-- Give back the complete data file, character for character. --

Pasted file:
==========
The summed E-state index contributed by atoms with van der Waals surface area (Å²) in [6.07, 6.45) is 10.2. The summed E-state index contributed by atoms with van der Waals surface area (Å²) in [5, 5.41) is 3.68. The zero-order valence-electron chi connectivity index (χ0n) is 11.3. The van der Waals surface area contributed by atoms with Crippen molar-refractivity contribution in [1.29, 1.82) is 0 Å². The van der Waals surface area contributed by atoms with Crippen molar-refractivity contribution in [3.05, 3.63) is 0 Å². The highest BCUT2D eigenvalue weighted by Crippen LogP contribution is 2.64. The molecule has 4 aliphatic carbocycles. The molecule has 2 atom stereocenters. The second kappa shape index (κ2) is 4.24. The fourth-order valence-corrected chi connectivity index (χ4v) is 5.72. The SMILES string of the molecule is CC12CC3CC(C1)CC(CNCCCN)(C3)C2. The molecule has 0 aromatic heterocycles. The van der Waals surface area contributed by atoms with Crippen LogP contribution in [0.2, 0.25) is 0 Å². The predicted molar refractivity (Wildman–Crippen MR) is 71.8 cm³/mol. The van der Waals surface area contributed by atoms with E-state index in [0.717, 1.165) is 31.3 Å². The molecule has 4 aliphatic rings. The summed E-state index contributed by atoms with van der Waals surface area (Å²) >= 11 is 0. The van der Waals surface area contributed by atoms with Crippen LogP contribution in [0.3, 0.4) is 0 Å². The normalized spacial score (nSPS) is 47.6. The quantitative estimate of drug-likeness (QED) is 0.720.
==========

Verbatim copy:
The summed E-state index contributed by atoms with van der Waals surface area (Å²) in [6.07, 6.45) is 10.2. The summed E-state index contributed by atoms with van der Waals surface area (Å²) in [5, 5.41) is 3.68. The zero-order valence-electron chi connectivity index (χ0n) is 11.3. The van der Waals surface area contributed by atoms with Crippen molar-refractivity contribution in [1.29, 1.82) is 0 Å². The van der Waals surface area contributed by atoms with Crippen molar-refractivity contribution in [3.05, 3.63) is 0 Å². The highest BCUT2D eigenvalue weighted by Crippen LogP contribution is 2.64. The molecule has 4 aliphatic carbocycles. The molecule has 2 atom stereocenters. The second kappa shape index (κ2) is 4.24. The fourth-order valence-corrected chi connectivity index (χ4v) is 5.72. The SMILES string of the molecule is CC12CC3CC(C1)CC(CNCCCN)(C3)C2. The molecule has 0 aromatic heterocycles. The van der Waals surface area contributed by atoms with Crippen LogP contribution in [0.2, 0.25) is 0 Å². The predicted molar refractivity (Wildman–Crippen MR) is 71.8 cm³/mol. The van der Waals surface area contributed by atoms with E-state index in [0.717, 1.165) is 31.3 Å². The molecule has 4 aliphatic rings. The summed E-state index contributed by atoms with van der Waals surface area (Å²) >= 11 is 0. The van der Waals surface area contributed by atoms with Crippen LogP contribution in [0.3, 0.4) is 0 Å². The normalized spacial score (nSPS) is 47.6. The quantitative estimate of drug-likeness (QED) is 0.720.